Once you define your schedules, the Instance Scheduler will start working. It starts with a CloudWatch event that runs on a schedule using a cron expression, triggering your Lambda function at a frequency that you specify. The default is 5 minutes - so every 5 minutes, it will invoke your function and Lambda will then check the current instance state and compare that to the schedule you defined in DynamoDB. If the state defined in the schedule differs from the current state, the Lambda function will update CloudWatch metrics, and then stop or start your instance to match the targeted state. 

In the CloudWatch metric data, you will see information like the name of the instance, the number of instances associated with that schedule, and the number of running instances. 

The price of the instance scheduler is quoted to be $9.90 for the North Virginia Region, or us-east-1. This cost does rely on a large number of factors such as how often you run your Lambda function and how long the function runs, and how many reads/writes to your DynamoDB tables, plus storage costs for the DynamoDB table. The quoted prices assume a very high number for all of these factors. So depending on your actual numbers, it will probably be much cheaper than quoted. Optionally, if you choose to enable CloudWatch metrics, there are additional costs associated with that of around $.90 per schedule you run.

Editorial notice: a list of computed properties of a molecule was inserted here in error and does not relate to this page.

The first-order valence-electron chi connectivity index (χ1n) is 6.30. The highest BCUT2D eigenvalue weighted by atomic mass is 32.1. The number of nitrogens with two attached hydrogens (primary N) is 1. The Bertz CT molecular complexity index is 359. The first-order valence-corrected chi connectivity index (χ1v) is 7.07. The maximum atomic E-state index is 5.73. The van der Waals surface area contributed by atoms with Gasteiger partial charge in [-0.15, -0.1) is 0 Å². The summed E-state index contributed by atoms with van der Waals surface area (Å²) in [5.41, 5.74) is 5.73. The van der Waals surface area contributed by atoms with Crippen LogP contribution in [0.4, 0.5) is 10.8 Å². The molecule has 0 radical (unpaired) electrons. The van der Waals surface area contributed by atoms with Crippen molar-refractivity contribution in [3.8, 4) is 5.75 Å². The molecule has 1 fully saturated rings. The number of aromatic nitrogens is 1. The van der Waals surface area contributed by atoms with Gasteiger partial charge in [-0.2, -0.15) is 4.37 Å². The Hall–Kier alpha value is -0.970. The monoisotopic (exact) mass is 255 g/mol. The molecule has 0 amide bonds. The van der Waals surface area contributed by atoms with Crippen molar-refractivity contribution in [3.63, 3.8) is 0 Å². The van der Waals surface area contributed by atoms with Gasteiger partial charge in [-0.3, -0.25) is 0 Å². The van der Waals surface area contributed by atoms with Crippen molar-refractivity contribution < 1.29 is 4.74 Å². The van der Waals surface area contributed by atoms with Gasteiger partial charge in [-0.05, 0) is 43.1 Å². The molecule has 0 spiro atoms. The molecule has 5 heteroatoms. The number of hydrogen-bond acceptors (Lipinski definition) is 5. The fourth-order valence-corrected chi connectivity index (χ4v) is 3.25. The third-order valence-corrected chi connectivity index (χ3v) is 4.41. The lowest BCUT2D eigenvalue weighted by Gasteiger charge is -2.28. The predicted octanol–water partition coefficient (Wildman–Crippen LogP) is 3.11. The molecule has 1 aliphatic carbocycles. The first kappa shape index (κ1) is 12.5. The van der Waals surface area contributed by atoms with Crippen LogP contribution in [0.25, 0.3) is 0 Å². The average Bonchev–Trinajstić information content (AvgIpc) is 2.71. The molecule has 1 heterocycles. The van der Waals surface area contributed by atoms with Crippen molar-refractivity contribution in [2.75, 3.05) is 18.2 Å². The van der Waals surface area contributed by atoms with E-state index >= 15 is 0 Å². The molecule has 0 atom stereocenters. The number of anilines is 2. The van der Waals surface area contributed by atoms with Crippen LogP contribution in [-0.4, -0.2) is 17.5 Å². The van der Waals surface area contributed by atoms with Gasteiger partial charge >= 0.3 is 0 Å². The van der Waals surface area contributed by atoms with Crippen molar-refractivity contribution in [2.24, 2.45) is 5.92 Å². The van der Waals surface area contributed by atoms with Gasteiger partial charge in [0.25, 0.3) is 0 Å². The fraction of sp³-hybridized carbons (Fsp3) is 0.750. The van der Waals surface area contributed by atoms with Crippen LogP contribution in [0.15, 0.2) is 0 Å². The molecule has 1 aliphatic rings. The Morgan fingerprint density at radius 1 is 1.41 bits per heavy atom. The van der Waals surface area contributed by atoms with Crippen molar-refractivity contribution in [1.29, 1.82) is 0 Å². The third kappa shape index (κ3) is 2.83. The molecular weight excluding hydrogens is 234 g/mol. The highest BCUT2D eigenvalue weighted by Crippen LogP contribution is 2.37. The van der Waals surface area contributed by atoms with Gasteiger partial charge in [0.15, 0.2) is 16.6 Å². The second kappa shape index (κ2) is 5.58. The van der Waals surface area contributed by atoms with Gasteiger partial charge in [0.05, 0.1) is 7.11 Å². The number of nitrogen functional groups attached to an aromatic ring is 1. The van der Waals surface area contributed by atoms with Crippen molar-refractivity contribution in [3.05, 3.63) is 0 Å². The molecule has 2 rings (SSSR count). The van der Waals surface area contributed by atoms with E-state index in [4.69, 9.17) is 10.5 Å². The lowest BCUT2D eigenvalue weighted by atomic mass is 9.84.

In summary, the instance scheduler helps you automate the stopping and starting of EC2 and RDS instances to help you optimize your cost. All right, that’s all for this one - see you next time!

About the Author
Learning Paths

Danny has over 20 years of IT experience as a software developer, cloud engineer, and technical trainer. After attending a conference on cloud computing in 2009, he knew he wanted to build his career around what was still a very new, emerging technology at the time — and share this transformational knowledge with others. He has spoken to IT professional audiences at local, regional, and national user groups and conferences. He has delivered in-person classroom and virtual training, interactive webinars, and authored video training courses covering many different technologies, including Amazon Web Services. He currently has six active AWS certifications, including certifications at the Professional and Specialty level.